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Hebrews 11:21- 21 By faith Jacob, when he was dying, blessed each of Joseph’s sons, and worshiped as he leaned on the top of his staff.

I love the picture of Jacob that is painted here. In one culminating act, in one final moment of passionate faith, Jacob, as he was in the process of dying, blessed Joseph’s sons and worshiped the Lord has he leaned on his staff for support. As Jacob was reflecting on his life, it was so important to him to worship the Lord that he willed himself to stand and worship the Lord.

It makes me think of a precious elderly man that was in a worship service at a Church of God Pastors meeting in KY a few weeks back. He had to be well up in his 90’s, was somewhat frail, and as I looked over at him, I saw him singing his heart out with one hand in the air as he wiped his tears with the other. The gratitude of his heart poured out through his body language. That is the sense I get when I read about these final moments of faith in Jacob’s life. Jacob’s faith fueled a deep gratitude, the kind that prompts a person to worship.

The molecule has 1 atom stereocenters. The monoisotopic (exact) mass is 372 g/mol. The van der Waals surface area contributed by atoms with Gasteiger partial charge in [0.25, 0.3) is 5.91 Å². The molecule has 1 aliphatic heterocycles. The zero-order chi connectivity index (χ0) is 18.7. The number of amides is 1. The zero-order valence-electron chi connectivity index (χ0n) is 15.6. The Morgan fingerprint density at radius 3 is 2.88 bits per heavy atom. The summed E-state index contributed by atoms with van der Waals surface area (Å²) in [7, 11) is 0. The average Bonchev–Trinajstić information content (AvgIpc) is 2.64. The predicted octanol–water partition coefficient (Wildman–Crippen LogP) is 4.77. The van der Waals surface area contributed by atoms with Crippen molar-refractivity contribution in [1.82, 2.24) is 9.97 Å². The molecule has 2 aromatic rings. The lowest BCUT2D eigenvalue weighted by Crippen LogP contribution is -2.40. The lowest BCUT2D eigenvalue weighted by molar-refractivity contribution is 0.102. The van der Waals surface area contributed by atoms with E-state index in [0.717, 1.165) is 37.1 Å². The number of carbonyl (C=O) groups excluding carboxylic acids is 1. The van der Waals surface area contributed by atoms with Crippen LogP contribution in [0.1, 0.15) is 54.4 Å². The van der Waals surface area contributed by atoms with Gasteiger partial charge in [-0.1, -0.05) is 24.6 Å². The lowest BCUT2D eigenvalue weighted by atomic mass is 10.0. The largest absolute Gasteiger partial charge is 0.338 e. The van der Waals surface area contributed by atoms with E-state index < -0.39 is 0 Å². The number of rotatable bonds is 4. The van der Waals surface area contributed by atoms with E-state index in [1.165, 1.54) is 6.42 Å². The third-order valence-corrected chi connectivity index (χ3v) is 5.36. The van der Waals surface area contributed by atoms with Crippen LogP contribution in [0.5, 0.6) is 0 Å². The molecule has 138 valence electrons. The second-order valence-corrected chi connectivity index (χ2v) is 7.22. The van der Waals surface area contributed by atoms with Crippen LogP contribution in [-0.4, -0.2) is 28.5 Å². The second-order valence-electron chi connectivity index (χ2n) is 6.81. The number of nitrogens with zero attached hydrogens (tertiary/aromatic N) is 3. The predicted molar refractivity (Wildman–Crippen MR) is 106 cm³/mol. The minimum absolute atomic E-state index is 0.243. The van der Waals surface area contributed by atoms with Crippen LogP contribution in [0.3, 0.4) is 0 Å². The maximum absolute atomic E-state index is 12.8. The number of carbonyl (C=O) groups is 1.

Like the other characters we have discussed, to understand the intensity and authenticity of their faith, we have to revisit their steps. Jacob, that twin brother of Esau, had been a deceiver. He had been out for number one, but there was a point when God got a hold of his heart and changed it. He no longer was Jacob, but his name was changed to Israel.  It happened in a literal wrestling match with God. It was in that wrestling match that Jacob said, “I will not let you go unless you bless me.” (Genesis 32:26) Jacob had come to realize who the Ultimate Blesser was!